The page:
Skyping for Jobs: 5 Steps to Mastering the Virtual Interview

Posted by Patrick Hicks, BPI group on Sep 22, 2017 10:41:02 AM

In Job Search, Outplacement, Career Management

Increasingly, more employers are using webcam technology to interview potential candidates. Large companies can use this process to quickly screen a high volume of applicants, and remote companies can conduct more in-depth interviews without having to fly a prospective candidate to their location. Services like Skype, FaceTime, and Zoom are now commonly used as part of the interview process, and in some cases, you may even be asked to record responses to pre-recorded questions. This process can be a bit disorienting for applicants used to traditional in-person interviewing. To ensure success, you’ll want to find ways to make yourself more comfortable conducting an interview via webcam. Here are some tips for getting the hang of virtual interviewing:

1. Test Your Technology Ahead of Time

You don’t want to learn that you have a slow or faulty internet connection in the middle of an interview. If possible, try to use a wired connection, or at least a wireless connection that is reliable. Websites such as www.speedtest.net allow you to test the speed and consistency of your connection ahead of time. Make sure your webcam and audio connections work, and that they’re both clear.

InterviewStream is a great resource for practicing virtual interviewing, and includes introductory steps that will test your connection speed, webcam video, and audio levels. (All BPI group outplacement candidates have access to InterviewStream via BPI group’s SearchPoint career portal.) If you’re using a built-in microphone, make sure you’re sitting close enough to your computer for your voice to register. If it’s still too quiet, consider using a headset or external microphone.

2. Consider Your Surroundings

The person interviewing you won’t just see you, they’ll be able to see whatever is directly behind you. Position yourself in front of a blank wall, or at least a space that’s free of clutter. Make sure you’re not in an environment where anyone is likely to pass through or distract you. An ideal space would be a desktop or office environment, where the webcam will be level with your face, so you won’t have to look up or down to address the camera. Try to avoid spaces with poor acoustics, like a noticeable echo or other loud background noise that might make you harder to hear.

3. Be Aware of Non-Verbal Communication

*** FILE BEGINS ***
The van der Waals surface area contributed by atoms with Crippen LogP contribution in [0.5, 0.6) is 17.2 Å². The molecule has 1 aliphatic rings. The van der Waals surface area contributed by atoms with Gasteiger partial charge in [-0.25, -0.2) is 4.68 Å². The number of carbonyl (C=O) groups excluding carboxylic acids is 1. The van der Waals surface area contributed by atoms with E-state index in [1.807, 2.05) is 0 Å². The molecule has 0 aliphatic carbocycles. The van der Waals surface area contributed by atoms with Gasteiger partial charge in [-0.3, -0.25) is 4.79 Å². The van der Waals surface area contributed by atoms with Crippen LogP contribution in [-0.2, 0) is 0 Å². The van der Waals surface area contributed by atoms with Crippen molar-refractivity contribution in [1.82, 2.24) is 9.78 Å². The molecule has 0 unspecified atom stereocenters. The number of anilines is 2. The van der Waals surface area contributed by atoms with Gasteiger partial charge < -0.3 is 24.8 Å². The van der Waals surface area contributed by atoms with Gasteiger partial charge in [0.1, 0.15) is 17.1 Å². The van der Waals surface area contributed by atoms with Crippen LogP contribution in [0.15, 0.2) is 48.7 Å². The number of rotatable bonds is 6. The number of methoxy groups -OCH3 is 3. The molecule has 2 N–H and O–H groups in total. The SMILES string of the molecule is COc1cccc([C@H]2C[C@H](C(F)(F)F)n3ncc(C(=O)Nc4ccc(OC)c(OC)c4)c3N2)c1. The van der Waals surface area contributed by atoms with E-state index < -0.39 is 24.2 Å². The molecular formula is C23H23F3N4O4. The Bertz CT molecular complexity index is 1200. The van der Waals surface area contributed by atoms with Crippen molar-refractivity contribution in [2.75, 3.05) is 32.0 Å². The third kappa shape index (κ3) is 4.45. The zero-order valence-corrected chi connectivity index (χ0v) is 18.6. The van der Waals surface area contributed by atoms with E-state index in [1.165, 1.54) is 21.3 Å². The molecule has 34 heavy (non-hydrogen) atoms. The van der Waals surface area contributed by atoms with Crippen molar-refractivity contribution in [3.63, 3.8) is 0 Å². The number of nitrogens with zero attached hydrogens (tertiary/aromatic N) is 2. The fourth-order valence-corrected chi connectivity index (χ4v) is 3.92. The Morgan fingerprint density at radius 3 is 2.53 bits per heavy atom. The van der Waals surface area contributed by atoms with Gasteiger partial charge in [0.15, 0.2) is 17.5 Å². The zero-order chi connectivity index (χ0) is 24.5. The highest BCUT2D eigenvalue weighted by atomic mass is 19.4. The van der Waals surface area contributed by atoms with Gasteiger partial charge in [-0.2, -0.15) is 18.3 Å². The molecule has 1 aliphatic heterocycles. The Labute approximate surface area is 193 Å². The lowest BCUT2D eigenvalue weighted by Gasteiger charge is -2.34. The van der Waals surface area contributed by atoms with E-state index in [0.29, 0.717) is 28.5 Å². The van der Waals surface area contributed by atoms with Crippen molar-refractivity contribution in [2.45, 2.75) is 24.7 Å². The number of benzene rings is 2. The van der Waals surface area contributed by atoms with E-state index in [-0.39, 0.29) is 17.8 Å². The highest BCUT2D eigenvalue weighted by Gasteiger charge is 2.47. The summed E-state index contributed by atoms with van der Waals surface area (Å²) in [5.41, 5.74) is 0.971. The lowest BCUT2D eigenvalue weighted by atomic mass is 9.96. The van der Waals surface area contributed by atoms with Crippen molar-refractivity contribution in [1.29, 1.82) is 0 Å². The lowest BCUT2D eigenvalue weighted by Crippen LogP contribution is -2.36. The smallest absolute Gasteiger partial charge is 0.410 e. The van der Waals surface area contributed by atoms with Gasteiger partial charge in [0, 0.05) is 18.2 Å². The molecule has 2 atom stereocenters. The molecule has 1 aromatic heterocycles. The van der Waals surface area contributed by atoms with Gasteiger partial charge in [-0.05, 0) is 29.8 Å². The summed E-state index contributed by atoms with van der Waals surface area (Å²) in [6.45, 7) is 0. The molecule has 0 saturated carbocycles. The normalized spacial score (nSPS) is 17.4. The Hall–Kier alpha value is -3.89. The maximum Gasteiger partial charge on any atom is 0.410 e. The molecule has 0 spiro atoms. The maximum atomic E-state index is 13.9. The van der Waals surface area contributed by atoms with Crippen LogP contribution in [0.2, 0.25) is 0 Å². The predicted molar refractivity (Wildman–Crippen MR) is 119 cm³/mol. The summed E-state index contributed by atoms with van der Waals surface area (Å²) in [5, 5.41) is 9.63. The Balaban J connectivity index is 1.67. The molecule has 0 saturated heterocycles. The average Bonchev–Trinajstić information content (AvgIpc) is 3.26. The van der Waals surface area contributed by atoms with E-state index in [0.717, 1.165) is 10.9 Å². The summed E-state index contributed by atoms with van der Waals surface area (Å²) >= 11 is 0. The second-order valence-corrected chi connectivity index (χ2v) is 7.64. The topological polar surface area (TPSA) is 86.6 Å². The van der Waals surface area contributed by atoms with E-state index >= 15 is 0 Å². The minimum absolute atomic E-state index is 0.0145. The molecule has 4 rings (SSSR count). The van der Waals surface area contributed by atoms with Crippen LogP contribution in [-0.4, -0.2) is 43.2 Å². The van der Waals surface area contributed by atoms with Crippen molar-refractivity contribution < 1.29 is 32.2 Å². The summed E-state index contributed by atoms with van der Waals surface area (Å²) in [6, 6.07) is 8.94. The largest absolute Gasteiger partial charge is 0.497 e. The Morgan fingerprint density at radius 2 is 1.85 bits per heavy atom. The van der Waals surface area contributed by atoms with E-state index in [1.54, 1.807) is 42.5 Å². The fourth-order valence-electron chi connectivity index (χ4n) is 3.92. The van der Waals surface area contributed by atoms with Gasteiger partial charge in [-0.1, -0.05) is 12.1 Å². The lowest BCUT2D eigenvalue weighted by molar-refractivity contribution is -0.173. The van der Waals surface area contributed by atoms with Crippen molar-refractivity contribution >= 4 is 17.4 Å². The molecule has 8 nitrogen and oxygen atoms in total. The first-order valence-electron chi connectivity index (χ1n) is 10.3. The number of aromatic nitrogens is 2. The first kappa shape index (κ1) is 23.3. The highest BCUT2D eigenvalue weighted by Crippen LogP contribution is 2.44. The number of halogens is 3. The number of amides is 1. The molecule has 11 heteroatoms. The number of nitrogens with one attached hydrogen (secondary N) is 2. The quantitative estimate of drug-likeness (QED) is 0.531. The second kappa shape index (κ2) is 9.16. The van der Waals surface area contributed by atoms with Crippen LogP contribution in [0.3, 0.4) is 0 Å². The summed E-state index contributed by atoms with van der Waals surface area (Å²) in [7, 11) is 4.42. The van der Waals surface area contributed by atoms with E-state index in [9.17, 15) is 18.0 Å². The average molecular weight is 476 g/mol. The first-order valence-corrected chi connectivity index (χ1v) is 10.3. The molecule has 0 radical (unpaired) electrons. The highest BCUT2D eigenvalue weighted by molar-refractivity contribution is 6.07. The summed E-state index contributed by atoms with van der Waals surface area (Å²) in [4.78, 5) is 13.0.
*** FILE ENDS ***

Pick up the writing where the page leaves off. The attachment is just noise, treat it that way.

Body language is just as important in a video interview as in an in-person interview--and can be even trickier to convey virtually. Try to maintain an upright posture, consistent eye contact, a friendly demeanor, and to project confidence. Maintaining eye contact is a bit different than it would be face-to-face – some people find it helpful to place a marker like a piece of tape or a Post-it directly above the webcam, to give a visual reference point to focus on when addressing the camera. You’ll want your enthusiasm to come through not just in the content of your responses, but also in how you visually convey that information.

4. Dress as You Would for an In-Person Interview

Even though you’re not in the same room as the interviewer, you’ll want to project the same level of professionalism as you would in a traditional interview. This doesn’t always occur to job seekers when they’re conducting an interview or brief screening from home, but it’s important to project confidence and respect to the person on the other end of the interview at every stage.

5. Practice

This is the most important step to becoming more comfortable and familiar with the virtual interviewing process. Try asking a friend, family member, or your career coach to work with you on a practice session, which can be a useful way to not only work out the practical details, but get constructive feedback in real-time.

For those who prefer to practice on their own first, services such as InterviewStream allow you to construct a practice interview complete with pre-recorded interview questions. You can then record your responses to those questions, and review the recordings. You can also complete a self-assessment, add time-stamped comments for responses you’d like to revisit, and count any instances of filler words such as “um.” You may also share the videos with others to get their feedback.

While virtual interviewing can add a layer of complexity to the job search process, practicing these five steps will help you overcome many of the common pitfalls to put your best foot forward.